Adult child of an alcoholic sitting alone

ACOA: 5 Traits of Adult Children of Alcoholics

Adult child of an alcoholic sitting alone

The term Adult Children of Alcoholics (ACOA) comes up quite often in rehab programs and recovery meetings across the nation. ACOA is used to describe adults who grew up in a family where alcoholism was present. They develop certain traits that may work for a child but, unfortunately, these traits aren’t suitable for adults.

Imitation is how most children model their behavior, and an ACOA is no different. They grow up learning and imitating dysfunctional behavior. Therefore, these survival skills are carried forward into adulthood, despite a lack of effectiveness.

Do you have any of these common characteristics of adult children of alcoholics? Reading this article will provide some answers.

From the survival skills learned during childhood, these 5 traits are the most common among Adult Children of Alcoholics.

ACOA Characteristics

1. They feel they must be in control of behavior and feelings at all times.

This desire for control may be a reaction to growing up in chaos, in which active alcoholism was present. Thus, this tendency to want to be in control at all times is grounded in fear. If all aspects of life cannot be controlled, an ACOA will automatically assume it will get worse.

2. Survival skills prevent intimate relationships.

Being intimate requires releasing some control and being vulnerable. This is difficult for an ACOA, as love is usually perceived as trying to rescue people or fix other people’s problems. Hiding feelings and not expressing them for fear of consequences is a survival skill picked up out of necessity. For this reason, intimate relationships are hard for ACOAs to develop and maintain.

3. Striving for perfection leads to a heightened sense of responsibility.

Children in alcoholic families often feel that they might get positive attention if they are “perfect”. However, in many cases, whatever they do is not enough. Their self-esteem comes from how they are viewed by others. They can be extremely self-critical, never accepting the good qualities they possess.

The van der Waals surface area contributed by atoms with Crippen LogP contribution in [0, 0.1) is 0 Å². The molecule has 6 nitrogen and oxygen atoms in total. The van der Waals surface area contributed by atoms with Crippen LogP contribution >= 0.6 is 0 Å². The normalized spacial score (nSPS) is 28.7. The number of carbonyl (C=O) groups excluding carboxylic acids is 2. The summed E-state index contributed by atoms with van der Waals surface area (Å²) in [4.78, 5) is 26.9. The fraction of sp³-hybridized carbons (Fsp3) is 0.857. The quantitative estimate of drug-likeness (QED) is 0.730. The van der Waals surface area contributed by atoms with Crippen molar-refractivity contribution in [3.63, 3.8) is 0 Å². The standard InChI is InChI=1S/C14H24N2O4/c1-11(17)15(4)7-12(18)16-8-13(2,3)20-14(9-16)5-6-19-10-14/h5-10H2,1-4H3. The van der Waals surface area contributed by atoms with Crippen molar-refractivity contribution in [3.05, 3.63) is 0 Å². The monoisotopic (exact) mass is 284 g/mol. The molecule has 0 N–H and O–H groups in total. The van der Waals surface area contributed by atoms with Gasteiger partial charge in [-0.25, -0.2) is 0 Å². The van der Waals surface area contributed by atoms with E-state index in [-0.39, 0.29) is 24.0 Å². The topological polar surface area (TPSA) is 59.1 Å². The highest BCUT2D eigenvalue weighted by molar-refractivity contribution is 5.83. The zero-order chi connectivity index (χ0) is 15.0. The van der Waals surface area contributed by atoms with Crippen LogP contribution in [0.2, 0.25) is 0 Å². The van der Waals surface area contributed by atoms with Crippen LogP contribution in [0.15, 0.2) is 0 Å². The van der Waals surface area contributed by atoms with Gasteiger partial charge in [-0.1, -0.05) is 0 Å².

4. A tendency toward compulsive behavior.

As Adult Children of Alcoholics, the likelihood of abusing alcohol increases significantly. Furthermore, an ACOA may also gravitate towards other compulsive behavior such as gambling, binge eating, or codependency.

5. Adult Children of Alcoholics have abandonment fears.

This likely stems from the unpredictable nature of an ACOA’s upbringing. A child of an alcoholic rarely knows what’s coming nextit could be a hug or a slap. They tend to believe that any relationship, no matter how bad or abusive, is better than none at all. As a result, they often do anything to hang on to current relationships.

Moving Forward

Alcohol abuse within the family affects all members, not just the substance abuser. Consequently, children growing up in this environment have a particularly difficult time. Living under these circumstances results in low self-esteem, compulsive behavior, mental ailments, and a defensive mindset among other negative traits.

If you or a loved one is struggling with alcohol abuse, please visit our directory of treatment centers or call 800-772-8219 to speak with a treatment advisor.

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